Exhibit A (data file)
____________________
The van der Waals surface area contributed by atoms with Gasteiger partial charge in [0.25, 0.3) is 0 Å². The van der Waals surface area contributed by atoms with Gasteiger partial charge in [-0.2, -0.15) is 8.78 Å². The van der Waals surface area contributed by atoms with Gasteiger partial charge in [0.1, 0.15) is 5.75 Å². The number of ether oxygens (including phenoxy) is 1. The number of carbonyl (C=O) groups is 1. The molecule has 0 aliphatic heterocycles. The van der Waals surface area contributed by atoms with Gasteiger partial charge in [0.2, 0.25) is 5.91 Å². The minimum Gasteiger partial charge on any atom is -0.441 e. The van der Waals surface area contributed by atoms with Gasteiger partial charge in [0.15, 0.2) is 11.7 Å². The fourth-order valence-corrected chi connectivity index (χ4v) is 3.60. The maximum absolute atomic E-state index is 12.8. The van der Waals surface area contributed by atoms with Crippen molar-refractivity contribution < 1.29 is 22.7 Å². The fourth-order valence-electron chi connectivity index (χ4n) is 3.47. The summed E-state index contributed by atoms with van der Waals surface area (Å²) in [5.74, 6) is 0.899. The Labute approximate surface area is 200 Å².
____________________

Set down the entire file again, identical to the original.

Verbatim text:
The van der Waals surface area contributed by atoms with Gasteiger partial charge in [0.25, 0.3) is 0 Å². The van der Waals surface area contributed by atoms with Gasteiger partial charge in [-0.2, -0.15) is 8.78 Å². The van der Waals surface area contributed by atoms with Gasteiger partial charge in [0.1, 0.15) is 5.75 Å². The number of ether oxygens (including phenoxy) is 1. The number of carbonyl (C=O) groups is 1. The molecule has 0 aliphatic heterocycles. The van der Waals surface area contributed by atoms with Gasteiger partial charge in [0.2, 0.25) is 5.91 Å². The minimum Gasteiger partial charge on any atom is -0.441 e. The van der Waals surface area contributed by atoms with Gasteiger partial charge in [0.15, 0.2) is 11.7 Å². The fourth-order valence-corrected chi connectivity index (χ4v) is 3.60. The maximum absolute atomic E-state index is 12.8. The van der Waals surface area contributed by atoms with Crippen molar-refractivity contribution < 1.29 is 22.7 Å². The fourth-order valence-electron chi connectivity index (χ4n) is 3.47. The summed E-state index contributed by atoms with van der Waals surface area (Å²) in [5.74, 6) is 0.899. The Labute approximate surface area is 200 Å².